But a strange and unexpected thing has happened since returning to the UK. I usually write at a great distance from my readers. Few of the other sailors and live aboards we meet have any idea that I write a blog. Amongst our fellow live aboards our family is much like everyone else’s. We’re just one of the thousands of families out there on the world’s oceans, sailing to our own compass. In fact, many of them are probably writing their own blogs too. In the course of Skype conversations my mother or mother-in-law will occasionally comment on the content of the latest blog post, and a few people comment via the blog itself or on Facebook. But generally I’m oblivious to readers’ reactions to what I write and I rarely think too much about who I write for.

Since returning to the UK, however, friends, family members, friends of friends, friends of family, have told me they read my blog. My reaction is always terrible embarrassment hidden behind mumbled ‘oh really?’s and ‘thank you’s! But now that I’ve discovered some of the readers of my blog, I see their faces as I write and have become a little self-conscious, imagining their reactions to what I write. Some censorship has crept in. I’ve always censored my writing. There are subjects I will not write about and subjects I’ve avoided writing about in particular ways. But now I’m censoring as I think about how specific individuals will react.

Silly me. Because the truth is, I’m delighted that people take an interest in my blog, and enjoy reading what Julian and I write. I just don’t react to the face-to-face reality of my readers’ existence very well. I’m sure once we’re back aboard Carina my self-consciousness will wane and I’ll once again forget who I am writing for.

But for now, thank you all so much for continuing to follow my blog!

My week in the media spotlight!

Back on January 17th the Irish Examiner, a nationwide newspaper, published an article I wrote about life aboard Carina in their Saturday weekend magazine. The response was phenomenal and, as well as attracting many new followers to my blog, it also attracted the attention of some Irish broadcasters. I was contacted by RTE television and by Today FM, both nationwide broadcasters, with interview requests. I arranged for the interviews to take place while I was home in March. This past week has been a whirlwind of travelling and media interviews. And it’s been incredible.

With Anton Savage on Today FM

With Anton Savage on Today FM

On Tuesday morning I went to Dublin and was interviewed by Anton Savage on Today FM. Everyone was so kind and friendly, and the man himself proved just as handsome and suave as my female friends all claimed! The interview was a lot of fun. His best question was probably ‘Your kids aren’t feral, are they?’!! You can listen to that interview here

On Thursday I was down in Cork for two interviews. The first was on 96FM, a local Cork radio station, where I was interviewed on The Opinion Line with PJ Coogan as part of a programme about people who decide to transform their lives in some crazy way. There was me, an accountant turned musician, a housewife turned milliner, and others. You can listen to that interview here.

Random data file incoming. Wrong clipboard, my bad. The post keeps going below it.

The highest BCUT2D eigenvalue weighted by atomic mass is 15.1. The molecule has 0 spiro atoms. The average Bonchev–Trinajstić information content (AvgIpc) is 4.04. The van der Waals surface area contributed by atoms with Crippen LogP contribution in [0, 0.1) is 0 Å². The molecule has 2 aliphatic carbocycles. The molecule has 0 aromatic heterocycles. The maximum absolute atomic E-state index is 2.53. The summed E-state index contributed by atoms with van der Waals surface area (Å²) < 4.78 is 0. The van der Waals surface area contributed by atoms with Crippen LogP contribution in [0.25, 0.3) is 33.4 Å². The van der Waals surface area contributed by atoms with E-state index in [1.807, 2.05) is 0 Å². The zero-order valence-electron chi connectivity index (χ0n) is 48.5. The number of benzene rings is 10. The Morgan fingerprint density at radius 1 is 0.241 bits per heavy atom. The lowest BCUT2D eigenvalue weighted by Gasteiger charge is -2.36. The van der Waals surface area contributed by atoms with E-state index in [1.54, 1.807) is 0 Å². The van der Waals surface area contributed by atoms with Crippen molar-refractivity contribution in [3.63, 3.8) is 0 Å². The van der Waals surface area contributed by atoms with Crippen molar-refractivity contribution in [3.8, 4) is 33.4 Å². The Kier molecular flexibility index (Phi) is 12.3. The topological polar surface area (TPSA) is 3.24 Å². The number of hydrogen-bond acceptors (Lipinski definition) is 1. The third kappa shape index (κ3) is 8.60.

With Daithi and Maura on RTE's Today Show

With Daithi and Maura on RTE’s Today Show

And on Thursday afternoon I was in RTE’s Cork studio, for a TV interview on the Today Show with Daithi O’Se and Maura Derrane. It was my first time on TV and I had a great time. Everyone was so generous and wonderful to us. They asked if Lily and Katie would come on the show too, and the team put the girls so much at their ease that, by the time they sat on the studio sofa, they looked like they were in Granny’s living room. Afterwards, while I was changing back into my civvies to brave the wind and rain outside the studio, Maura took the girls away and made them up plates of carrot cake and biscotti for the journey home. You can watch our TV debut here. If you don’t want to watch the whole show, skip to 57.35 minutes to watch us.

The response to all this media coverage has been phenomenal. I’ve had so many messages via the blog, Twitter and Facebook, wishing us well. Everyone has been so generous. A lot of people have taken the time to send me messages, and I promise I will respond to everyone over the next few days.

Now it’s back to earth with a bang. Lily and Katie are running around Mammy’s garden, in their pajamas and covered in turf mould! Clothes need to be washed, shopping needs to be done, and I’m getting ready for a grown-up ‘sleep over’ with my two oldest friends tonight!

Reliving the past

Last night I completed the first draft of my book. It’s a nice feeling, but I know that the hard work lies ahead, as I set about re-writing, editing, and filling all those ‘xxx’ gaps that litter the text with meaningful facts and figures. The book is about our journey so far. I dislike the misuse and abuse of the word ‘journey’. But in our case, it really is a journey. Not some figurative ‘journey’ to personal growth and wisdom, but a literal journey from Cambridgeshire to the Mediterranean, via Devon, Cornwall, Ireland, France, Spain Portugal and Gibraltar.